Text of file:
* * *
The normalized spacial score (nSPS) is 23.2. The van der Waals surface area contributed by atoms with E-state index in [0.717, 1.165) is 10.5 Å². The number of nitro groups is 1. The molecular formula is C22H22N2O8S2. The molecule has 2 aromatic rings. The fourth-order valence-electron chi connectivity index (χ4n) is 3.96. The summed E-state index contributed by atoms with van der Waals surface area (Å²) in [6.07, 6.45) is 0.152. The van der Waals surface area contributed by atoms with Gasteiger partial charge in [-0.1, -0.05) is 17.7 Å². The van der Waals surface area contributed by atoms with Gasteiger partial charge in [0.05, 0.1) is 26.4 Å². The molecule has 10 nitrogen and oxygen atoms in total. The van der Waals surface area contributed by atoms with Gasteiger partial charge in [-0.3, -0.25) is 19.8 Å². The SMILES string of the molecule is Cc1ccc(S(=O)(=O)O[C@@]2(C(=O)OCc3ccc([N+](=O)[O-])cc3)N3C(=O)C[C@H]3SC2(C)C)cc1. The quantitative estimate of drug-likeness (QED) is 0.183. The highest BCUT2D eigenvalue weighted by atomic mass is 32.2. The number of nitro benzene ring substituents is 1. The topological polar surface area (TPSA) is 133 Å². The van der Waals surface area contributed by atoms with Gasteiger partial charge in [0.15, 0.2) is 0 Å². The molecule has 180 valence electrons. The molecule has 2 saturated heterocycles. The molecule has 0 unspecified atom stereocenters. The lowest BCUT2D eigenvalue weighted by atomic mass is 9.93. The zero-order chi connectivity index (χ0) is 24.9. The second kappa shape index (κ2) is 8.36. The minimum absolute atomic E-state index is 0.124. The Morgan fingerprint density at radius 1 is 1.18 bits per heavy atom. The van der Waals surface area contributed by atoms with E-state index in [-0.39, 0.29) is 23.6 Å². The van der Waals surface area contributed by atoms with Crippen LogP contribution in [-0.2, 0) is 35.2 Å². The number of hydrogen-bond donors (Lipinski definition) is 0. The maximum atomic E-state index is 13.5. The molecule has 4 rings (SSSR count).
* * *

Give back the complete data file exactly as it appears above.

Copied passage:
The normalized spacial score (nSPS) is 23.2. The van der Waals surface area contributed by atoms with E-state index in [0.717, 1.165) is 10.5 Å². The number of nitro groups is 1. The molecular formula is C22H22N2O8S2. The molecule has 2 aromatic rings. The fourth-order valence-electron chi connectivity index (χ4n) is 3.96. The summed E-state index contributed by atoms with van der Waals surface area (Å²) in [6.07, 6.45) is 0.152. The van der Waals surface area contributed by atoms with Gasteiger partial charge in [-0.1, -0.05) is 17.7 Å². The van der Waals surface area contributed by atoms with Gasteiger partial charge in [0.05, 0.1) is 26.4 Å². The molecule has 10 nitrogen and oxygen atoms in total. The van der Waals surface area contributed by atoms with Gasteiger partial charge in [-0.3, -0.25) is 19.8 Å². The SMILES string of the molecule is Cc1ccc(S(=O)(=O)O[C@@]2(C(=O)OCc3ccc([N+](=O)[O-])cc3)N3C(=O)C[C@H]3SC2(C)C)cc1. The quantitative estimate of drug-likeness (QED) is 0.183. The highest BCUT2D eigenvalue weighted by atomic mass is 32.2. The number of nitro benzene ring substituents is 1. The topological polar surface area (TPSA) is 133 Å². The van der Waals surface area contributed by atoms with Gasteiger partial charge in [0.15, 0.2) is 0 Å². The molecule has 180 valence electrons. The molecule has 2 saturated heterocycles. The molecule has 0 unspecified atom stereocenters. The lowest BCUT2D eigenvalue weighted by atomic mass is 9.93. The zero-order chi connectivity index (χ0) is 24.9. The second kappa shape index (κ2) is 8.36. The minimum absolute atomic E-state index is 0.124. The Morgan fingerprint density at radius 1 is 1.18 bits per heavy atom. The van der Waals surface area contributed by atoms with E-state index in [-0.39, 0.29) is 23.6 Å². The van der Waals surface area contributed by atoms with Crippen LogP contribution in [-0.2, 0) is 35.2 Å². The number of hydrogen-bond donors (Lipinski definition) is 0. The maximum atomic E-state index is 13.5. The molecule has 4 rings (SSSR count).